BOOT CAMP 324 (04/05/04)




We are now ready to begin the final assembly and testing of our home build PC. Start by checking that the hard disc and CD/DVD drives are set to ‘Master’ and fit them, along with the floppy drive into their respective ‘bays’ at the front of the case. Carefully align the front of the floppy and DVD drives so that they are flush with the case and tighten the screws – two per side.


Next the motherboard, remove it from its box and place it on its anti-static bag. Open the retaining latches on memory slot 1 or (A1), hold the memory module by the chips (don’t touch the contacts), line up the notches on the contact strip with the lugs in the slot and insert it into the slot, when you are happy with the alignment press down firmly at both ends and the latches will click into place. Remember never force anything!


Next the CPU chip and fan; lift the locking lever on the side of the Zif (zero insertion force) socket. Holding the chip gently by the sides and taking great care not to touch the pins. Orientate the CPU so that the triangular mark on one corner aligns with the mark on the socket and the ‘missing’ socket pin hole. The chip should drop smoothly into the socket under its own weight, flip the lever down and the chip is safely locked into position. If the CPU doesn’t fit re-check the alignment.


Now you can install the CPU cooling fan. Avoid touching the underside, this has a coating of gooey heat transfer compound and it can be very messy. Undo the latches on the top of the fan, line up the ‘claws’ with the retaining clips on the side of the CPU socket and press down firmly. This is the only part that might require a little extra pressure to secure. Once the fan is seated move the latches to the locking position and pop the fan plug into its socket on the motherboard.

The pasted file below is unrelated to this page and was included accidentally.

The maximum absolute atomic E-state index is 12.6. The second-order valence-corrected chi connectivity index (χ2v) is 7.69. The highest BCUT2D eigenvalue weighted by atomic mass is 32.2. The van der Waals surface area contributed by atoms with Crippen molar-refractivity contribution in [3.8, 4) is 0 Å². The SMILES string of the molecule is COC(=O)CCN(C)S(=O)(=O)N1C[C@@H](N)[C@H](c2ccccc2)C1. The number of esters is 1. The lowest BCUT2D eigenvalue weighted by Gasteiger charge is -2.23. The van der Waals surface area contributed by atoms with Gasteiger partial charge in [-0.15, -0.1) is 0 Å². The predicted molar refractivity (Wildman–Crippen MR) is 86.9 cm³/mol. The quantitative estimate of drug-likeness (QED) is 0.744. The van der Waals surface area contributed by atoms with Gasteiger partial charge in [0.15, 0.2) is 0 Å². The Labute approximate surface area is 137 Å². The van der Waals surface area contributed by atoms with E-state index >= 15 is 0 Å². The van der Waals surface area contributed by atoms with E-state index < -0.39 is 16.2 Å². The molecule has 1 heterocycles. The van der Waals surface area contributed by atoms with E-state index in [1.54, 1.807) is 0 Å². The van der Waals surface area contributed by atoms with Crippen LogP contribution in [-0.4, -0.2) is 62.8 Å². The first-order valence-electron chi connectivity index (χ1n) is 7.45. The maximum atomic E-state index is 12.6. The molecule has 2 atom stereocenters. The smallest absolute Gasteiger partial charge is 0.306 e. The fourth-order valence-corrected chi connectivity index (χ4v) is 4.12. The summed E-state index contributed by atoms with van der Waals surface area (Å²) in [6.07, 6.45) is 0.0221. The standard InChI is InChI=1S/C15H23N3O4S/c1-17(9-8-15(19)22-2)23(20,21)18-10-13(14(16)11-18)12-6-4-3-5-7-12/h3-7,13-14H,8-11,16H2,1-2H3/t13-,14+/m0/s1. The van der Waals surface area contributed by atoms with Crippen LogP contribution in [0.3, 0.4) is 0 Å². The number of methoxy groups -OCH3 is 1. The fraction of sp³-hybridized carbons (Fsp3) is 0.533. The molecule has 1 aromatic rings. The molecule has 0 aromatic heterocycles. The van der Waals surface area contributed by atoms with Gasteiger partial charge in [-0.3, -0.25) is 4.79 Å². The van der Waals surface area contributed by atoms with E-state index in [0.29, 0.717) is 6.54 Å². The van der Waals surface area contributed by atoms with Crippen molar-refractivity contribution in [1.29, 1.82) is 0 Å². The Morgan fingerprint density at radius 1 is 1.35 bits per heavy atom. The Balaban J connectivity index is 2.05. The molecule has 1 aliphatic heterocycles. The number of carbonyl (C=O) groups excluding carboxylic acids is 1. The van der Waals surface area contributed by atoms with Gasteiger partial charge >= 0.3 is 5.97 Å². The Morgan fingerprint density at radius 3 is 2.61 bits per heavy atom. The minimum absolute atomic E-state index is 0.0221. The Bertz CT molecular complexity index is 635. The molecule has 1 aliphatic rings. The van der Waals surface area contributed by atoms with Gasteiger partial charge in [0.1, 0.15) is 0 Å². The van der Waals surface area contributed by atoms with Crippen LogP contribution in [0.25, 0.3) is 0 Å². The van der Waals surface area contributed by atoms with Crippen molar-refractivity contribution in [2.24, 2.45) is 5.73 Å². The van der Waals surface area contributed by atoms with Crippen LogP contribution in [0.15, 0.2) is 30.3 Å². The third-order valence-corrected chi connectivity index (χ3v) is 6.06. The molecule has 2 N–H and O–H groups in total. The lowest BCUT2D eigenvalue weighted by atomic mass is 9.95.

Time to fit the motherboard into the case. It sits on raised ‘pillars’ stamped into the case metalwork; take extra care when lining up the rear sockets with the holes in the back of the case. Thin metal strips around the holes are meant to touch the sides of the sockets to ensure good electrical contact; they’re easily bent and can foul the front of the sockets. Screw the motherboard directly to the threaded mounting pillars – not too tight though! This is where the long shafted, magnetised screwdriver earns its keep, helping to hold the screws, and retrieve the ones you drop…


Now comes the tricky part, connecting the front panel lights, On and Reset switches, internal speaker and front panel USB sockets. As I indicated last week this is a fiddly job, so take your time, make sure you have plenty of light to see what you are doing and keep the motherboard layout diagram close at hand. Check and double-check the connectors against the diagram as a wrongly connected ‘On’ switch is the most common cause of a non-functioning PC.